Forget the hacker in a hoodie, cybercrime is big business

Image by CarlosBarquero | Bigstockphoto

Forget the cliché of a solitary hacker in a hoodie hunched over a keyboard in a dark room crunching lines of codes. It is an image that no longer accurately reflects today’s cybercrime landscape, where criminals operate as business-like syndicates across borders. 

Europol’s ninth Internet Organised Crime Threat Assessment (IOCTA), whose first module has just been published, takes an in-depth look into the online criminal ecosystem, examining notable actors, their attack vectors and victims. 

Forget the hacker in a hoodie, cybercrime has become a big business

Cybercrime has become a big business, with an entire illicit economy set up to support it with service providers, recruiters and financial services. This makes investigating cyber-attacks ever more challenging for law enforcement, with multiple specialised actors working on parts of the criminal process from every corner of the globe.

Cybercrime services are widely available and have a well-established online presence, with a high
level of specialisation inside criminal networks and collaboration between illicit providers. The services offered to perpetrate cybercrime are often intertwined, and their efficacy is, to a degree, co-dependent. The illicit service providers cater to a large number of criminal actors by offering monitoring, delivery and obfuscation services. Such services are often offered for sale or advertised on dark web forums and marketplaces.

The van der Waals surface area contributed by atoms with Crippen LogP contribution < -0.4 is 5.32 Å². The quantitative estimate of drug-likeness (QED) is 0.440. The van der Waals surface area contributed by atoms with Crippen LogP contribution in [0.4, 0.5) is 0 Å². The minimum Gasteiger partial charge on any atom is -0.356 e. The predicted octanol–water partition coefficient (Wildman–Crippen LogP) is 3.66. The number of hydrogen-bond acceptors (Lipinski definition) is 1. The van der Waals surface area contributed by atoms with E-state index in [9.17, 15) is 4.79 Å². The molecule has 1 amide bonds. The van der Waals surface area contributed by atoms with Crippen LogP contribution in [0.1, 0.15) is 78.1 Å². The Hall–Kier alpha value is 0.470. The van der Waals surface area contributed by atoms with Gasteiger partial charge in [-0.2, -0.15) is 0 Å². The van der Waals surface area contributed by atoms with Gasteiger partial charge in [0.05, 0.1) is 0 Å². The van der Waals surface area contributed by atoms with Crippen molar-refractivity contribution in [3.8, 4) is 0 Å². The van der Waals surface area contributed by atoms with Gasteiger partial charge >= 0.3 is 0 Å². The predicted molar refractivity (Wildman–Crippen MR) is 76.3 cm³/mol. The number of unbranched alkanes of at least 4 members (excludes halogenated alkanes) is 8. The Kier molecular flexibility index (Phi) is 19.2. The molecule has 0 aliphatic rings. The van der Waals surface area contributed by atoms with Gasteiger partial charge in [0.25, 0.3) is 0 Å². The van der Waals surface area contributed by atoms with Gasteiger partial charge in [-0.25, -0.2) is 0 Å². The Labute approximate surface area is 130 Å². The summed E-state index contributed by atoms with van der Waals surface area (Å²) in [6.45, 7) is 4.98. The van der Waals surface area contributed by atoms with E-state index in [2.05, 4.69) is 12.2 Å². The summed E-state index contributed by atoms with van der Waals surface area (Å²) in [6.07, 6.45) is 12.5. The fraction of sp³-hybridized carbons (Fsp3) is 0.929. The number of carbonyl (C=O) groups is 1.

Defence against cybercrime as strong as the weakest link

The defence against different forms of cybercrime is as strong as the weakest link, which continues
to be human oversight. Phishing emails, malicious document files, social engineering techniques and unpatched soft- and hardware are the most common ways criminals introduce themselves into their victims’ systems.

Europol’s IOCTA aims to provide and understand modern cybercrime to equip law enforcement with the knowledge to fight back. This report and accompanying modules are based on operational information contributed to Europol’s European Cybercrime Centre, combined with expert insights and open-source intelligence. 

The full report is available here.

Related article: Cyberthreats report reveals 464% increase in email attacks

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